Saturday, December 6, 2008

Indian reactions to the Mumbai terrorist attacks

A couple of articles on Rediff caught my eye this morning:
1. Muslim leaders are coming out against the terror attacks, saying (a) they are Indians first and don't want outside help to avenge the Babri Masjid demolition and other communal attacks against Indian Muslims; (b) terrorism blemishes the concept of Jihad; and (c) "terrorists and communalists are cousins."
2. The Bombay Metropolitan Magistrate Court's Bar Association passed a resolution saying none of the over 1000 members would defend the lone terrorist captured live, Kasab.  Some say since he has been captured red-handed, and given the crime, nobody would defend Kasab.
That is just  stupid.  Do they not understand the concept of "everyone is allowed to mount a defence, and given a lawyer to help mount said defence"?  That is one of the basic underpinnings of a free society; what differentiates us from them.  I can't think of a credible defence for Kasab; but I also know that someone's terrorist is another's freedom fighter, no matter how twisted and tortured (pun unintended) that logic. [That's probably why I will never be elected to public office, if I ever did run.]
3. An online petition is being circulated that urges certain "minimum actions" that the Government of India must apparently take.  I urge folks NOT to sign this petition; I did not, and here's my response to the various "action points" detailed therein:

1 - "Destroy internal terror network" - this is easily taken to put away all sorts of people, particularly minorities. I hear the most prisoners under POTA were captured in... Jharkand! Alleged Naxalites. [Naxalites are like anarchists, calling for violent overthrow of the government.  Far-left extremists.]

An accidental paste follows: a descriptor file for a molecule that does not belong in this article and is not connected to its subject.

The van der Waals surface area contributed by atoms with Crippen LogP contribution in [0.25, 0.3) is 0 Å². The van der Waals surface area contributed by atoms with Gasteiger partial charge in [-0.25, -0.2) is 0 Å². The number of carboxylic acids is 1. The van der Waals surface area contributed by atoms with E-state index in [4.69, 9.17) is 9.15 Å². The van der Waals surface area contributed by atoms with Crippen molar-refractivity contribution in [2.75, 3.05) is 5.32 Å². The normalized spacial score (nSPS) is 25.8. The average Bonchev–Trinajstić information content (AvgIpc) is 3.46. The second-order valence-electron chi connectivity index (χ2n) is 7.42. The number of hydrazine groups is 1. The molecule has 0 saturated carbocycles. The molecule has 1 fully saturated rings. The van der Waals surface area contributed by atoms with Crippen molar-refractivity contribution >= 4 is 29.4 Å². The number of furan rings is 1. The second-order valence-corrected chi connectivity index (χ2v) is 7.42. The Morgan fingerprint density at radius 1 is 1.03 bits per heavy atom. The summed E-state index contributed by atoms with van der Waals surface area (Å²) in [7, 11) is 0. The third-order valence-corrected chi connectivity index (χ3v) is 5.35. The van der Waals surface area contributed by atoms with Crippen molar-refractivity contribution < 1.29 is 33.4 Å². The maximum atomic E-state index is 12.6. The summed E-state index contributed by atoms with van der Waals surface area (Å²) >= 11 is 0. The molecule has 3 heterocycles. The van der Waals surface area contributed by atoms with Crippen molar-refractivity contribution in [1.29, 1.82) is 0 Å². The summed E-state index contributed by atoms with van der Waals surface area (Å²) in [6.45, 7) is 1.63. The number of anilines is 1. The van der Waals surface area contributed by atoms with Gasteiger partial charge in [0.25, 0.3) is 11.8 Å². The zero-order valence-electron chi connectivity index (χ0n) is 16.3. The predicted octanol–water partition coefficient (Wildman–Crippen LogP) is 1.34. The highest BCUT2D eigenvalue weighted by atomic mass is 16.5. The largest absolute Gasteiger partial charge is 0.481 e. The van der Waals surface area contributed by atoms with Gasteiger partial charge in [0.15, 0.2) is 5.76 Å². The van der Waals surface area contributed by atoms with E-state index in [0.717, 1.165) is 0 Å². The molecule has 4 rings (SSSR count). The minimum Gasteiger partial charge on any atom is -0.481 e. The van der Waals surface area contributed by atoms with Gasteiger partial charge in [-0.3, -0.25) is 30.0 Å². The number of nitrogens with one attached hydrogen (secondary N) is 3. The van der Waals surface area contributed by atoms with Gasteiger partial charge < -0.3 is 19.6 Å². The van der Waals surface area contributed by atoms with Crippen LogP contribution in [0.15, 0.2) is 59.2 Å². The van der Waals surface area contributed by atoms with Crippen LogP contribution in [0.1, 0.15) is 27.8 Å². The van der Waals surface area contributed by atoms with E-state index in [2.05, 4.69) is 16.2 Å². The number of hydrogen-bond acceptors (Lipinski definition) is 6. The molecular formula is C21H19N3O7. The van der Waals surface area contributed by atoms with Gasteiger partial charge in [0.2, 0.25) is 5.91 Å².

2 - "All training camps outside should be destroyed" - this is a declaration of war against Pakistan. The US can afford to do this with targeted missile strikes, though not even that these days given the Iraq/Afghanistan situation, but not India. Any such missile strikes inside Pakistan will be a declaration to war, which will only help Al-Qaeda and LeT.

If War with Pakistan and state terrorism of minorities is the "minimum action required" - thanks, but no thanks.

Wednesday, December 3, 2008

Tuesday, December 2, 2008

Renaming cities and countries, and Hitchens

I was reading Christopher Hitchens' latest article in Slate, where he says the US must come out more openly in support of India and against Pakistan-based terrorists.  That is a good read, though it might follow Hitchens' known tendencies against religion, particularly Islam.
In the article, Hitchens decries the renaming of Bombay to Mumbai, claiming that to be the work of Hindu chauvinists, and comparing it to the "fake name Myanmar" for Burma.  The latter article - also by Hitchens - riles against the renaming of Ceylon to Sri Lanka, as the work of Buddhist/Sinhala nationalists and apparently against the wishes of the Tamils.

I agree with Hitchens partially - that the renaming of Bombay to Mumbai was the result of an incredibly restrictive sons-of-the-soil policy implemented by a right-wing party, the Shiv Sena.  [A class-mate once said the Shiv Sena is not communalist, it is opportunist.  True.  At one point, it was anti-Communist/labor union; once anti-South Indian, now anti-North Indian.  And in the past 15 years, anti-Muslim.]